Women with Guns
Thelma & Louise caused quite a stir when it was released in 1991. The controversy was about what many perceived to be the filmís male-bashing agenda. The debate made such an impact at the time that lead actresses Susan Sarandon and Geena Davis even made the cover of Time magazine, a spot usually reserved for the likes of world leaders and scientific geniuses.
The film is about two women who seek a little escapism from their humdrum lives, but get a whole lot more than they bargained for. Best friends Thelma (Davis) and Louise (Sarandon) decide to get away together for a weekend of fun. Thelma wants to escape her emotionally abusive husband and Louise needs a break from her crummy job as a waitress in a diner. But the good times are cut short by tragedy when a man tries to rape Thelma, and Louise ends up shooting him dead. In a panic, the girls flee from the scene. As their situation gets more and more out of control, they embark on a cross-country crime spree with the police and FBI hot on their trail.
At Thelma & Louiseís Cannes premiere, the usually sedate crowd actually stood up and cheered in the scene where Louise shoots the rapist. Some claim that the film is feminist propaganda -- that its female characters take revenge not only on the rapist but on men in general. But the argument that Thelma & Louise is an unbalanced example of male-bashing does not really hold water. The heroines may be female and the agenda may be female empowerment, but the film is not completely anti-male. Men are both positively and negatively portrayed in the film. After all, how man-hating can it really be when the director, Ridley Scott, is himself a man?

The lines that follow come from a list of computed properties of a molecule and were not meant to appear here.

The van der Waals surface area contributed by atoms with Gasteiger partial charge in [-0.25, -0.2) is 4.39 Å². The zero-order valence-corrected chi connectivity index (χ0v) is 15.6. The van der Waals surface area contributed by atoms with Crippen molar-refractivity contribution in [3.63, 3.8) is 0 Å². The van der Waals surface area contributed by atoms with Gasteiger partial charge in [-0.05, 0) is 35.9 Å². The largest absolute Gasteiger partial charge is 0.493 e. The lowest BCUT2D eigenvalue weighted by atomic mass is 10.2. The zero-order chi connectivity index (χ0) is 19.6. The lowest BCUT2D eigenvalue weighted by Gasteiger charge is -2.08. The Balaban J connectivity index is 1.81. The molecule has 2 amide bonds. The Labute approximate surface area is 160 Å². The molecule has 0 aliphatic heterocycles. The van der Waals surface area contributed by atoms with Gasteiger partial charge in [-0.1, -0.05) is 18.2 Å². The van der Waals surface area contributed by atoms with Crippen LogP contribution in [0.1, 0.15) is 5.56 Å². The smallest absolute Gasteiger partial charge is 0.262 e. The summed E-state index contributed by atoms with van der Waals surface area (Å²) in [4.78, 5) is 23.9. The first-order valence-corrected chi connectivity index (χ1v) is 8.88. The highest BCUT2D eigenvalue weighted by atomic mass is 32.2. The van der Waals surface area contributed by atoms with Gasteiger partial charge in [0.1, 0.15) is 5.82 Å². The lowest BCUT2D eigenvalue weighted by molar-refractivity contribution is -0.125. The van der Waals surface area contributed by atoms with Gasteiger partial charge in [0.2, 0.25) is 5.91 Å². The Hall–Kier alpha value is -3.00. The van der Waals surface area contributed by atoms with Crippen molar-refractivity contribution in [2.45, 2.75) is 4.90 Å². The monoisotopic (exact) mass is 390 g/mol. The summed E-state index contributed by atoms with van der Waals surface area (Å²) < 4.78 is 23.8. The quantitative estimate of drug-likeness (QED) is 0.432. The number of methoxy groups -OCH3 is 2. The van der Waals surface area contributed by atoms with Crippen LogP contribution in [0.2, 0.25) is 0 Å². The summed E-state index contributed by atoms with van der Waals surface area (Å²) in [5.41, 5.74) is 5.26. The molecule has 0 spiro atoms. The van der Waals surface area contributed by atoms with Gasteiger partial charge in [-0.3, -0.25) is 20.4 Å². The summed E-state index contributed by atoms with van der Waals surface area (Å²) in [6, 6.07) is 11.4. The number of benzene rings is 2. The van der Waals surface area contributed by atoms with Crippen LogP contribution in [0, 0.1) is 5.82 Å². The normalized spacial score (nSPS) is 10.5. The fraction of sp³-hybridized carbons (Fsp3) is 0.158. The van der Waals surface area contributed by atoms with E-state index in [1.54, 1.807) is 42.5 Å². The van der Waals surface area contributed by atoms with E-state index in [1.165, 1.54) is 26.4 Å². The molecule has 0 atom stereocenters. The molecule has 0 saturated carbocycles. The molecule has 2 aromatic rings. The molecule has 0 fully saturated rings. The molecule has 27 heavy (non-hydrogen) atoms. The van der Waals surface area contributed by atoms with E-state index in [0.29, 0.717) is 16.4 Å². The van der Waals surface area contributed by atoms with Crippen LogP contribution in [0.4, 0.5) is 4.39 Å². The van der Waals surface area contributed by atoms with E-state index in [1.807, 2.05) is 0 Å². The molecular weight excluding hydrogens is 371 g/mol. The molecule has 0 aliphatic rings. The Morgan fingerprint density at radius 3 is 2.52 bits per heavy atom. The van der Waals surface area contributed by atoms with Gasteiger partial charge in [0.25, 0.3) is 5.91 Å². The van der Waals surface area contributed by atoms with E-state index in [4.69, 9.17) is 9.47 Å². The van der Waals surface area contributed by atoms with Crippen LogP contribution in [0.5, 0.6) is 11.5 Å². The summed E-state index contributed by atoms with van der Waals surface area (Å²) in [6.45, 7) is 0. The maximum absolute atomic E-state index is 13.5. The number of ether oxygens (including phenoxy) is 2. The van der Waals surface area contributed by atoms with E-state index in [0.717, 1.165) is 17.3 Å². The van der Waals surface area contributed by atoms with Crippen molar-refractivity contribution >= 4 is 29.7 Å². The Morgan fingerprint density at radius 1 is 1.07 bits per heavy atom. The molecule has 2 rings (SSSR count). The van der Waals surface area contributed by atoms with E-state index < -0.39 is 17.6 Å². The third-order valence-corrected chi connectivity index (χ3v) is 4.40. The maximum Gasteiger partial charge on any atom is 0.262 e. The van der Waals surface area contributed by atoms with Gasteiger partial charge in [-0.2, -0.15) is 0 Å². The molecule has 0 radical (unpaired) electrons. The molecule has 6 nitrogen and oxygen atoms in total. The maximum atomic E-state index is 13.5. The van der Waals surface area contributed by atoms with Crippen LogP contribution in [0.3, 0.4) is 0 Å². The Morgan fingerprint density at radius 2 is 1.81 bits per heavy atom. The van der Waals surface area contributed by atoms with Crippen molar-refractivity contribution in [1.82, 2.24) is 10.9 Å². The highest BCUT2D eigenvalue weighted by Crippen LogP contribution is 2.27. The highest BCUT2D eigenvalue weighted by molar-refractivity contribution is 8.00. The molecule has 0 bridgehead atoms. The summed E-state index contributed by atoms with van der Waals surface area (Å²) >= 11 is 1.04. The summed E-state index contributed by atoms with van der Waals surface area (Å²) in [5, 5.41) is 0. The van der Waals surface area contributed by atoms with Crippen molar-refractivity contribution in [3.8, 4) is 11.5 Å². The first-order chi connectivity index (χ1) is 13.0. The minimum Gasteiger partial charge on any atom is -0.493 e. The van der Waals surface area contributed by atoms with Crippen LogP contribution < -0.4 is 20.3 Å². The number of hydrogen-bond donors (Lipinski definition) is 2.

A more valid criticism of the filmís moral stance would be that it glamourises crime. In a typical scene our beautiful heroines whoop with excitement after holding up a convenience store. Their hair streams gorgeously in the wind as they speed away in a convertible. Armed robbery never looked so enticing! The film tells us that going off the rails like this is the only way they could escape the tedium of their unfulfilling lives. Natural Born Killers offers the same excuse for a life of crime -- they were so bored out of their minds that they just couldnít help themselves.
A film this provocative is always going to cause strongly opposing opinions. But because of all the big issues it raises, itís easy to forget that Thelma & Louise is essentially a very funny and entertaining buddy comedy. Itís a great example of how the filmmaking elements -- writing, direction and performance -- can complement each other so perfectly that every scene comes alive with warmth and energy. Sarandon and Davis have such a spontaneous, easy chemistry that you really believe theyíre best friends. Their characters are fully-formed, and they grow and develop beautifully during the course of the film. Callie Khouriís Oscar-winning screenplay really is a gem.
And then of course there is that final scene, now considered one of the great movie endings. Itís daring and audacious, totally unlike conventional Hollywood endings. Itís a shocking way to end the film, but somehow it just works -- no other ending would have felt quite so right.
(Released by Metro-Goldwyn-Mayer and rated "R" for strong language and for some violence and sensuality.)